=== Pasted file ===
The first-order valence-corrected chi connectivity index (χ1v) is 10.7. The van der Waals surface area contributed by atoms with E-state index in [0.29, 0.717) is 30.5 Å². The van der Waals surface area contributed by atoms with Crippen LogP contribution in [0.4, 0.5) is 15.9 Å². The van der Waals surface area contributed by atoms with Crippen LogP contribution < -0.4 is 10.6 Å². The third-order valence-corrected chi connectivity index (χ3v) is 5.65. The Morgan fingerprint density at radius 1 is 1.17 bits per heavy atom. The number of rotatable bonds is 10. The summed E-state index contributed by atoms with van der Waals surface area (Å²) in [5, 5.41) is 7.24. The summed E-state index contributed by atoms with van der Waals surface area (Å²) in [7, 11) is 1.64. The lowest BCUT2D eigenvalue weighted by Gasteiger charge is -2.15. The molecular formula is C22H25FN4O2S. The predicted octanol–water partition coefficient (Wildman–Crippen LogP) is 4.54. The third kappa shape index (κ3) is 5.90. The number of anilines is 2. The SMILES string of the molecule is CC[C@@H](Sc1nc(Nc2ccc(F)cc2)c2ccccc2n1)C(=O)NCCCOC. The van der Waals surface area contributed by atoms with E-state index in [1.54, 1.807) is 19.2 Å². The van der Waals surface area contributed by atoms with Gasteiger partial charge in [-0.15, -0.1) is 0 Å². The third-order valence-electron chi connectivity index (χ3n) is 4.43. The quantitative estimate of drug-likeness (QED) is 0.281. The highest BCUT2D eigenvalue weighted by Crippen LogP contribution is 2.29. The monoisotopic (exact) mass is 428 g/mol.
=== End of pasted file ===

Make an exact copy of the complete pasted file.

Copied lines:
The first-order valence-corrected chi connectivity index (χ1v) is 10.7. The van der Waals surface area contributed by atoms with E-state index in [0.29, 0.717) is 30.5 Å². The van der Waals surface area contributed by atoms with Crippen LogP contribution in [0.4, 0.5) is 15.9 Å². The van der Waals surface area contributed by atoms with Crippen LogP contribution < -0.4 is 10.6 Å². The third-order valence-corrected chi connectivity index (χ3v) is 5.65. The Morgan fingerprint density at radius 1 is 1.17 bits per heavy atom. The number of rotatable bonds is 10. The summed E-state index contributed by atoms with van der Waals surface area (Å²) in [5, 5.41) is 7.24. The summed E-state index contributed by atoms with van der Waals surface area (Å²) in [7, 11) is 1.64. The lowest BCUT2D eigenvalue weighted by Gasteiger charge is -2.15. The molecular formula is C22H25FN4O2S. The predicted octanol–water partition coefficient (Wildman–Crippen LogP) is 4.54. The third kappa shape index (κ3) is 5.90. The number of anilines is 2. The SMILES string of the molecule is CC[C@@H](Sc1nc(Nc2ccc(F)cc2)c2ccccc2n1)C(=O)NCCCOC. The van der Waals surface area contributed by atoms with E-state index in [1.54, 1.807) is 19.2 Å². The van der Waals surface area contributed by atoms with Gasteiger partial charge in [-0.15, -0.1) is 0 Å². The third-order valence-electron chi connectivity index (χ3n) is 4.43. The quantitative estimate of drug-likeness (QED) is 0.281. The highest BCUT2D eigenvalue weighted by Crippen LogP contribution is 2.29. The monoisotopic (exact) mass is 428 g/mol.